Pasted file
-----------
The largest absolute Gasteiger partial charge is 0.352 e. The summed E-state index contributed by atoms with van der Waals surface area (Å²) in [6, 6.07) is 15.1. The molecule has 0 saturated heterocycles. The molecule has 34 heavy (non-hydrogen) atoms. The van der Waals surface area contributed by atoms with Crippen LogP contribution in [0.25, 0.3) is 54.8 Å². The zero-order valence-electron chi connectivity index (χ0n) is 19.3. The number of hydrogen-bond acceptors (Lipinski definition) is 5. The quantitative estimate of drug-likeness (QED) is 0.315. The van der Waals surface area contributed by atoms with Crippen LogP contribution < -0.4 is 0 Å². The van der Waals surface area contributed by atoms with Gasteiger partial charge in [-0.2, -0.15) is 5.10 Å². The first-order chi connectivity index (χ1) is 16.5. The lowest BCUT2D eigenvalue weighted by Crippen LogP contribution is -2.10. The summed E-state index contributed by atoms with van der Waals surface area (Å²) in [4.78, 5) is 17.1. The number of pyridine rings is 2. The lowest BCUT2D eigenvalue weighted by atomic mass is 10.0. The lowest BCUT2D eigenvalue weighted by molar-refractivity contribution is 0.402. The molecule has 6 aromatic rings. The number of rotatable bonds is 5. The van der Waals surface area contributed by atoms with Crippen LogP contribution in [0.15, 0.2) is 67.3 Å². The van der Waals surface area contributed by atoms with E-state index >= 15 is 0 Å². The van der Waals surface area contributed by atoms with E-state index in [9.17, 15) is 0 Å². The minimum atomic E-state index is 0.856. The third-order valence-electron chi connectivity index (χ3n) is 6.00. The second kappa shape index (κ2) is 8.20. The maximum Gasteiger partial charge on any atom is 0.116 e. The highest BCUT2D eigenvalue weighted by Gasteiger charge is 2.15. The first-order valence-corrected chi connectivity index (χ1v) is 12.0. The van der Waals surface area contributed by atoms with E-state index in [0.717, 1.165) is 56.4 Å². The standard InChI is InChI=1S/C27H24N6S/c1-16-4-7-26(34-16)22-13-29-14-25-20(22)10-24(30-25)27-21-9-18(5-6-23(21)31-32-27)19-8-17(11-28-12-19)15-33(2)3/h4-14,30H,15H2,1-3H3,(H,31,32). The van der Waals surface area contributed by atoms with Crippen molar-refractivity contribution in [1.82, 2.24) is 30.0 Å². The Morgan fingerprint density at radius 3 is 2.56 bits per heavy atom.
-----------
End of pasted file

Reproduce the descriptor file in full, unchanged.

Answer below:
The largest absolute Gasteiger partial charge is 0.352 e. The summed E-state index contributed by atoms with van der Waals surface area (Å²) in [6, 6.07) is 15.1. The molecule has 0 saturated heterocycles. The molecule has 34 heavy (non-hydrogen) atoms. The van der Waals surface area contributed by atoms with Crippen LogP contribution in [0.25, 0.3) is 54.8 Å². The zero-order valence-electron chi connectivity index (χ0n) is 19.3. The number of hydrogen-bond acceptors (Lipinski definition) is 5. The quantitative estimate of drug-likeness (QED) is 0.315. The van der Waals surface area contributed by atoms with Crippen LogP contribution < -0.4 is 0 Å². The van der Waals surface area contributed by atoms with Gasteiger partial charge in [-0.2, -0.15) is 5.10 Å². The first-order chi connectivity index (χ1) is 16.5. The lowest BCUT2D eigenvalue weighted by Crippen LogP contribution is -2.10. The summed E-state index contributed by atoms with van der Waals surface area (Å²) in [4.78, 5) is 17.1. The number of pyridine rings is 2. The lowest BCUT2D eigenvalue weighted by atomic mass is 10.0. The lowest BCUT2D eigenvalue weighted by molar-refractivity contribution is 0.402. The molecule has 6 aromatic rings. The number of rotatable bonds is 5. The van der Waals surface area contributed by atoms with Crippen LogP contribution in [0.15, 0.2) is 67.3 Å². The van der Waals surface area contributed by atoms with E-state index >= 15 is 0 Å². The van der Waals surface area contributed by atoms with E-state index in [9.17, 15) is 0 Å². The minimum atomic E-state index is 0.856. The third-order valence-electron chi connectivity index (χ3n) is 6.00. The second kappa shape index (κ2) is 8.20. The maximum Gasteiger partial charge on any atom is 0.116 e. The highest BCUT2D eigenvalue weighted by Gasteiger charge is 2.15. The first-order valence-corrected chi connectivity index (χ1v) is 12.0. The van der Waals surface area contributed by atoms with E-state index in [0.717, 1.165) is 56.4 Å². The standard InChI is InChI=1S/C27H24N6S/c1-16-4-7-26(34-16)22-13-29-14-25-20(22)10-24(30-25)27-21-9-18(5-6-23(21)31-32-27)19-8-17(11-28-12-19)15-33(2)3/h4-14,30H,15H2,1-3H3,(H,31,32). The van der Waals surface area contributed by atoms with Crippen molar-refractivity contribution in [1.82, 2.24) is 30.0 Å². The Morgan fingerprint density at radius 3 is 2.56 bits per heavy atom.